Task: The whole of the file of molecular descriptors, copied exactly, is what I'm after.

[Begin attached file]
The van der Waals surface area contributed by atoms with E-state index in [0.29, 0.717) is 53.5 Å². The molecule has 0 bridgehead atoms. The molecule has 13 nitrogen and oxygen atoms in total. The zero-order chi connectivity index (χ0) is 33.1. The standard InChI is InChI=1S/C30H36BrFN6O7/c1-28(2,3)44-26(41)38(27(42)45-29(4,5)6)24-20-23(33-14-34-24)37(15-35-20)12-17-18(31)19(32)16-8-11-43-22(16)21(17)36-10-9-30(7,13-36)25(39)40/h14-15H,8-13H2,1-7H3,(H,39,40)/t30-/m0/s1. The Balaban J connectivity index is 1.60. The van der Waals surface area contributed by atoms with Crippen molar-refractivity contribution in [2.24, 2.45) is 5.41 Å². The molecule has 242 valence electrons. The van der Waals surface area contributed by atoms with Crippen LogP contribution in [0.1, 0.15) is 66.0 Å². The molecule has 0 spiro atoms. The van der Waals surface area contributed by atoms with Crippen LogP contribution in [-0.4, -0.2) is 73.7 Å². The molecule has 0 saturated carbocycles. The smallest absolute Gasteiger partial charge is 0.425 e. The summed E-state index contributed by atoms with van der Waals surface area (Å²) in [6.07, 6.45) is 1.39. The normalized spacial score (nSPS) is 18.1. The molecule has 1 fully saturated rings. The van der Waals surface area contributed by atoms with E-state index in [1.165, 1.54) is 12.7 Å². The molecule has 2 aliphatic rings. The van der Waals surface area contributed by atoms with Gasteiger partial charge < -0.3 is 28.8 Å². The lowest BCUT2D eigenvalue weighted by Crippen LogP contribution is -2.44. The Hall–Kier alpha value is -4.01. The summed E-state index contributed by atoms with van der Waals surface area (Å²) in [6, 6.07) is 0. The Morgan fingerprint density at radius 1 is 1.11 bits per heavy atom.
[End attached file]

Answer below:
The van der Waals surface area contributed by atoms with E-state index in [0.29, 0.717) is 53.5 Å². The molecule has 0 bridgehead atoms. The molecule has 13 nitrogen and oxygen atoms in total. The zero-order chi connectivity index (χ0) is 33.1. The standard InChI is InChI=1S/C30H36BrFN6O7/c1-28(2,3)44-26(41)38(27(42)45-29(4,5)6)24-20-23(33-14-34-24)37(15-35-20)12-17-18(31)19(32)16-8-11-43-22(16)21(17)36-10-9-30(7,13-36)25(39)40/h14-15H,8-13H2,1-7H3,(H,39,40)/t30-/m0/s1. The Balaban J connectivity index is 1.60. The van der Waals surface area contributed by atoms with Crippen molar-refractivity contribution in [2.24, 2.45) is 5.41 Å². The molecule has 242 valence electrons. The van der Waals surface area contributed by atoms with Crippen LogP contribution in [0.1, 0.15) is 66.0 Å². The molecule has 0 spiro atoms. The van der Waals surface area contributed by atoms with Crippen LogP contribution in [-0.4, -0.2) is 73.7 Å². The molecule has 0 saturated carbocycles. The smallest absolute Gasteiger partial charge is 0.425 e. The summed E-state index contributed by atoms with van der Waals surface area (Å²) in [6.07, 6.45) is 1.39. The normalized spacial score (nSPS) is 18.1. The molecule has 1 fully saturated rings. The van der Waals surface area contributed by atoms with E-state index in [1.165, 1.54) is 12.7 Å². The molecule has 2 aliphatic rings. The van der Waals surface area contributed by atoms with Gasteiger partial charge < -0.3 is 28.8 Å². The lowest BCUT2D eigenvalue weighted by Crippen LogP contribution is -2.44. The Hall–Kier alpha value is -4.01. The summed E-state index contributed by atoms with van der Waals surface area (Å²) in [6, 6.07) is 0. The Morgan fingerprint density at radius 1 is 1.11 bits per heavy atom.